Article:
Scientists unlock a secret to non-genetic variation within a species

Of the many variations between organisms in a species, only some of them can currently be explained by differences in their genetic code, but a new study has shed light on one of the other ways variations can occur.

Researchers looking at the cichlid fish, an African species, found that how they exercise their jaws as larvae can influence how the skull develops, with more vigorous “gaping” leading to stronger bone development.


The team from the University of Massachusetts Amherst suggests this is important new evidence in our investigation of varying traits in species that aren’t passed down through their built-in genetic code.

In this case the scientists looked at the mouth movements or “vigorous gaping” observed by larval fish, starting straight away after the lower jaw cartilage forms but before bones start solidifying.

“We predicted that the baby fish are exercising their jaw muscles, which should impose forces on the bones they attach to, forces that might stimulate bone formation,” says one of the researchers, evolutionary biologist Craig Albertson.

In some fish the gaping frequency was up to 200 times per minute, and Albertson says the team noticed variations in a way that “foreshadows differences in bone deposition around processes critical for the action of jaw opening”.

In other words it’s not just the DNA code these fish are born with but also the gaping behaviour in their earliest days that aids bone development.

“Variation in skull shape is highly heritable, so why can we only find genetic variability that accounts for such a small amount of variability in bone development?” asks Albertson. “In my lab we have shifted from elaborating our genetic models to looking more closely at the interaction between genetics and the environment.”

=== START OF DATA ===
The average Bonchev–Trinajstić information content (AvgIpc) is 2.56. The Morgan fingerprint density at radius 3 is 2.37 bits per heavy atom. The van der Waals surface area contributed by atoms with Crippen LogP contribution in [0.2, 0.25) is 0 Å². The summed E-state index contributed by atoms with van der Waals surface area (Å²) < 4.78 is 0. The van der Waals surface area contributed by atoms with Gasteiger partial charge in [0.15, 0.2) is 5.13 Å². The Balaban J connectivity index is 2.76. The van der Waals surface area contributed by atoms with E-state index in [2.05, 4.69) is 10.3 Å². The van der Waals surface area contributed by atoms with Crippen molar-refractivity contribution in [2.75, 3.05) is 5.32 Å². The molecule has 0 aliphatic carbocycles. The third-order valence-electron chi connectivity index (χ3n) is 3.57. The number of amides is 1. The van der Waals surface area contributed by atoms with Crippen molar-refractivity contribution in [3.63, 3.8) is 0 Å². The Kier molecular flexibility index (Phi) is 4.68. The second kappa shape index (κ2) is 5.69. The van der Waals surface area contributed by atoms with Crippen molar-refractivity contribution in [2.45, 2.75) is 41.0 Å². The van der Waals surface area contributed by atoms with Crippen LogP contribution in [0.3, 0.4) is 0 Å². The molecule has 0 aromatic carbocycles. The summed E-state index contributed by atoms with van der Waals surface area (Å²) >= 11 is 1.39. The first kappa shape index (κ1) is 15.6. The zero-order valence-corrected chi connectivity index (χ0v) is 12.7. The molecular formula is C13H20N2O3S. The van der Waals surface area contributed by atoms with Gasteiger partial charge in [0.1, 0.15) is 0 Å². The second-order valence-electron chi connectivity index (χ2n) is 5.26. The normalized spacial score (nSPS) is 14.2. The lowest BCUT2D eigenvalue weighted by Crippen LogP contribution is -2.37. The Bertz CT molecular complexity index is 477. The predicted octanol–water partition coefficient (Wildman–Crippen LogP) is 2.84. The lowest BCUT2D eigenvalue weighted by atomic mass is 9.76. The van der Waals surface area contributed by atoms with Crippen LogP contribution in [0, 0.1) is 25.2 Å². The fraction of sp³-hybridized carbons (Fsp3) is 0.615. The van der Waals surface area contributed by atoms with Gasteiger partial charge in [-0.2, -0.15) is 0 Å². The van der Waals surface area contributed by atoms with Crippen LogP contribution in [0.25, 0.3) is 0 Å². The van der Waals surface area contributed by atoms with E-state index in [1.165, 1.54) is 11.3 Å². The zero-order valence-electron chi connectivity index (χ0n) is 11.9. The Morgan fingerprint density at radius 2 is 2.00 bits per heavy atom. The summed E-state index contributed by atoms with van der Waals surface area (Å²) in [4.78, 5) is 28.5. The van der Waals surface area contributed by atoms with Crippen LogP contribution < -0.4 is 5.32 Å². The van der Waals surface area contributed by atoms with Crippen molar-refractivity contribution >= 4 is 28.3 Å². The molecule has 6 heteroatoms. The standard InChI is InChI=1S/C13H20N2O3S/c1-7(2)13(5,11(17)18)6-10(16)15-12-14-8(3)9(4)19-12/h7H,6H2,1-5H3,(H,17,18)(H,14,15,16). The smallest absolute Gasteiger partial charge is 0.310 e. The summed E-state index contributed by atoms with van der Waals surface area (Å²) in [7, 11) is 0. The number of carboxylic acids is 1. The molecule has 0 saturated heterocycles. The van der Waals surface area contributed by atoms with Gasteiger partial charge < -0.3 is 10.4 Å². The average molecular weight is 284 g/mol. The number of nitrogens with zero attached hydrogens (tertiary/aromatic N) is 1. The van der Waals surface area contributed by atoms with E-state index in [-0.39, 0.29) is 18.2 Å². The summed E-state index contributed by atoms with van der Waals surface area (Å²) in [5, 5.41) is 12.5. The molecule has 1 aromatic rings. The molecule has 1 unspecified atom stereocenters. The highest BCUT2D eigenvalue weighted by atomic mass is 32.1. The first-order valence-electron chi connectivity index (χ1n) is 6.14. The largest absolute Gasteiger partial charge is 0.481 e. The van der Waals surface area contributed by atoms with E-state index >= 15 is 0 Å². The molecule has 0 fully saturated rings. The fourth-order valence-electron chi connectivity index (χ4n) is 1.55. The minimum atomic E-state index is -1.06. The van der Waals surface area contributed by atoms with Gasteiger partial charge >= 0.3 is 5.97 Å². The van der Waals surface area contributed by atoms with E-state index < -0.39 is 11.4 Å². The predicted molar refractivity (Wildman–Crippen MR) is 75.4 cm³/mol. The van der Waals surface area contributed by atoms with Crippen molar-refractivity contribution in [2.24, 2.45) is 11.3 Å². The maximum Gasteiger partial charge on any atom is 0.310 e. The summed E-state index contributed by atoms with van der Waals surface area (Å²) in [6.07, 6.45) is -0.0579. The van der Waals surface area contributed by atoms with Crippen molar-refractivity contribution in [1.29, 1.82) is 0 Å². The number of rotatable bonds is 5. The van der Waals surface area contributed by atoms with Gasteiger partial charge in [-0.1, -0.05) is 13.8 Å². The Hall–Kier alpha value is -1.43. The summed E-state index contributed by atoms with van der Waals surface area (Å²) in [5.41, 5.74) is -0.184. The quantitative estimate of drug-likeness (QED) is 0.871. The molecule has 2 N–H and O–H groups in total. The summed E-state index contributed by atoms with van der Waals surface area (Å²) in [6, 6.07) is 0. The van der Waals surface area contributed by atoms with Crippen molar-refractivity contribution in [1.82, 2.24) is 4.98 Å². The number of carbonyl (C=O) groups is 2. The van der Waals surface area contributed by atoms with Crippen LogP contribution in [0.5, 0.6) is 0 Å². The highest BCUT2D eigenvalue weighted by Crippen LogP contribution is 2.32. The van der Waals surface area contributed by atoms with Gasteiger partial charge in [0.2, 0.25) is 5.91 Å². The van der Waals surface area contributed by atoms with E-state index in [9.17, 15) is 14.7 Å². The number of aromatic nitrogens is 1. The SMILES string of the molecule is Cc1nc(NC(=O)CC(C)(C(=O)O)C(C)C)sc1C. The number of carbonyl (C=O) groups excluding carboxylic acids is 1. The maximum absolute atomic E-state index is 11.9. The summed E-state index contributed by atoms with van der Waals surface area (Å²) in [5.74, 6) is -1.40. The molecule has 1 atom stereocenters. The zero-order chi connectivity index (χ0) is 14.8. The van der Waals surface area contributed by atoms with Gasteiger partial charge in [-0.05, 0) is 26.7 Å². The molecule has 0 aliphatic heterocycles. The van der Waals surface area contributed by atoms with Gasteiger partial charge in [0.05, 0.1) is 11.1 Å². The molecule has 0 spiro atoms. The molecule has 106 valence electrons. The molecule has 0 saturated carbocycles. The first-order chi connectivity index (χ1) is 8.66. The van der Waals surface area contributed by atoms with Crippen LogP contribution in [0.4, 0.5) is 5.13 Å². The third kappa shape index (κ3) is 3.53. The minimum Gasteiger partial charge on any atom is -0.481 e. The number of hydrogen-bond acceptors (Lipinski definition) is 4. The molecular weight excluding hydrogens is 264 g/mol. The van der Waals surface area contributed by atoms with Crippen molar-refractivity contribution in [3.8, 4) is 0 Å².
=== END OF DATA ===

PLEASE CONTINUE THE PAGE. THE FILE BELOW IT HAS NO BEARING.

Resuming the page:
Based on experiments the researchers carried out, slowing or speeding up the gaping rate influenced bone development by as much as 15 percent.

That compares with up to 20 percent variability in bone development from genetic manipulations the team has carried out over the last 15 years – so the figures from genetic and non-genetic manipulation are fairly close.

“When I give talks, this is what surprises colleagues the most, that the environmental effect is on par with the genetic effect, and that it is not systemic but highly specific to important bones involved in fish feeding,” says Albertson.

The researchers suggest the fish are using gaping to fine-tune individual responses to their genetic code, kickstarting the process of adapting phenotypes that can then respond to the environment and ultimately maximise the chances of the survival of the species.

Indeed the next work the team wants to do is looking at how stimuli in the environment can prompt the development of traits like skull shape. The hypothesis is that species have certain molecules and gene expressions that react to environmental changes to help meet whatever new challenges come along.

“This is just the beginning,” says Albertson. “Our field has been entrenched in a gene-centred view of evolution for nearly a century. My hope is that this study adds to a growing body of literature that shows there are other important sources of variation.”

The work has been published in Proceedings of the Royal Society B.


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